I'll immediately hold up my hand and state that I'm most decidedly not a sports fan, never have been, never will be, but - and it's a surprising 'but' to me, I have been entranced by the coverage of the Paralympics that I have watched.
The whole package of supporting a team, the astounding amount of TV and general media coverage of football (soccer!) etc leaves me with my mouth open in astonishment and bewilderment. I understand, in theory, the whole thing of being part of a group identity, part of a 'tribe', and the sense of security that some people get from it, and I can certainly see the business merits of encouraging that, and I'll admit to seeing that it can do alot for giving the disadvantaged support and the incentive to fight, and overcome, their disadvantages. However, this is all theory, and in my 61 years of life, I have never been able to empathise with this obsession - though I'll admit to a few obsessions of my own!
The people involved in the Paralympics have opened my eyes - not just the athletes themselves, but the myriad of support organisations, the spectators and families and even the media themselves have exuded such unalloyed and genuine joy, that I couldn't help but be caught up in it. The normal Olympics seemed, as with most professional sport these days, to be bedeviled with anger, bitterness, back-biting competitiveness and drugs and I was deeply depressed by the whole circus, not to mention the politics associated with it all. For me, it was a great relief when it was over and the TV schedules and media generally returned to their usual nauseating gossip!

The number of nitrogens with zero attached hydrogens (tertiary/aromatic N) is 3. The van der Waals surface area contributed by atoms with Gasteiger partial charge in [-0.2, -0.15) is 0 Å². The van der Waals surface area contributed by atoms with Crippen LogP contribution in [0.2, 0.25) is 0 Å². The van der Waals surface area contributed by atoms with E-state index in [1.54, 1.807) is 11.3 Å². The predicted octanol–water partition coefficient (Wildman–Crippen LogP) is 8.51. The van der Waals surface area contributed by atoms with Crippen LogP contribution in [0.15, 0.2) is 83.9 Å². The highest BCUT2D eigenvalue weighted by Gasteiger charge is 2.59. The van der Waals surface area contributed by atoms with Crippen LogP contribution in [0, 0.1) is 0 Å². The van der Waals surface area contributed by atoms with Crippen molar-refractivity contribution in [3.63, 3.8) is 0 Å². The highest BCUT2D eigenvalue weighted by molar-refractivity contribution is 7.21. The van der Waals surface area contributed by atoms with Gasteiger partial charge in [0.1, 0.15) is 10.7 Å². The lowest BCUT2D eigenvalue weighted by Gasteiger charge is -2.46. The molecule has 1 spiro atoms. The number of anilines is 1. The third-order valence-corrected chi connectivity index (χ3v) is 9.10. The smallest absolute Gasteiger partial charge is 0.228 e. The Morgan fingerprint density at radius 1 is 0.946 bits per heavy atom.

I tuned into the Paralympics to give my eyes and brain something else to do while knitting - I often watch mindless daytime TV for that purpose, and am occasionally pleasantly surprised! The sheer delight in what they were doing on the part of the athletes was a joy, and their good sportsmanship, compared to the able bodied competitors, gave me hope for the world. Knowing that, in Chinese society, there was a long-standing discomfort with disability, not to say rejection of people so afflicted, I was overwhelmed by the way the Chinese people, as a whole, had cast aside their old ways of thinking and thrown themselves into supporting, and appreciating, the achievements of the 'disabled' competitors, and spectators too, was heart warming. This dramatic change in attitudes is an example to us all, and as someone newly faced with disability challenges, I found the whole thing deeply inspiring.
There were many inspiring stories, and many of the most prominent athletes will go on to follow in the steps of people like Tanni Grey-Thompson and become famous to a degree that would have seemed impossible to disabled athletes, and disabled people generally, only a decade or so ago. At last, we are starting to treat them as people first, and disability is only the door which has opened for them, to achievement in fields they might not have otherwise considered. For me, the image that will remain is the joy and disbelief on the face of 13 year old Eleanor Simmons when she won her race in the swimming pool - what race it was, her time etc, are all irrelevant, what matters is her joy in her sport and her joy in achievement, for its own sake - that, to me, is what sport should be about. Money, politics, fame, tribalism, to me, these have all corrupted sport and the Paralympics seemed, somehow, to have put them in their place, at least temporarily.